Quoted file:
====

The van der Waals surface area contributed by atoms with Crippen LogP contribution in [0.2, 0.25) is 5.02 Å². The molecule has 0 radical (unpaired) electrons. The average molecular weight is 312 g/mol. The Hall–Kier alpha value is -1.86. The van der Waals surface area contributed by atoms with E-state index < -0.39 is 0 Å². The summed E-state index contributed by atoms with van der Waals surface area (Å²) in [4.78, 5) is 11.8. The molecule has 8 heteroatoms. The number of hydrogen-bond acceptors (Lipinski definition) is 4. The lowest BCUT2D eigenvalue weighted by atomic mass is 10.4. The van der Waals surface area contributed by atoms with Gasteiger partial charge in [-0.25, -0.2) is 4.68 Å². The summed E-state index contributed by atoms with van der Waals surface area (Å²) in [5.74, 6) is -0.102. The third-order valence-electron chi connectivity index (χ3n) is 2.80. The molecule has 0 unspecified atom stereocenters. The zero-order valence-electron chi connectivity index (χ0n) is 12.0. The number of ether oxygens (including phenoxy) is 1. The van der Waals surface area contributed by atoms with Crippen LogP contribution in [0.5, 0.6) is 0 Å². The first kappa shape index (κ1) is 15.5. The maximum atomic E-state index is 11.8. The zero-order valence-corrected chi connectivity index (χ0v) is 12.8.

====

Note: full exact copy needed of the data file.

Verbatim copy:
The van der Waals surface area contributed by atoms with Crippen LogP contribution in [0.2, 0.25) is 5.02 Å². The molecule has 0 radical (unpaired) electrons. The average molecular weight is 312 g/mol. The Hall–Kier alpha value is -1.86. The van der Waals surface area contributed by atoms with E-state index < -0.39 is 0 Å². The summed E-state index contributed by atoms with van der Waals surface area (Å²) in [4.78, 5) is 11.8. The molecule has 8 heteroatoms. The number of hydrogen-bond acceptors (Lipinski definition) is 4. The lowest BCUT2D eigenvalue weighted by atomic mass is 10.4. The van der Waals surface area contributed by atoms with Gasteiger partial charge in [-0.25, -0.2) is 4.68 Å². The summed E-state index contributed by atoms with van der Waals surface area (Å²) in [5.74, 6) is -0.102. The third-order valence-electron chi connectivity index (χ3n) is 2.80. The molecule has 0 unspecified atom stereocenters. The zero-order valence-electron chi connectivity index (χ0n) is 12.0. The number of ether oxygens (including phenoxy) is 1. The van der Waals surface area contributed by atoms with Crippen LogP contribution in [0.5, 0.6) is 0 Å². The first kappa shape index (κ1) is 15.5. The maximum atomic E-state index is 11.8. The zero-order valence-corrected chi connectivity index (χ0v) is 12.8.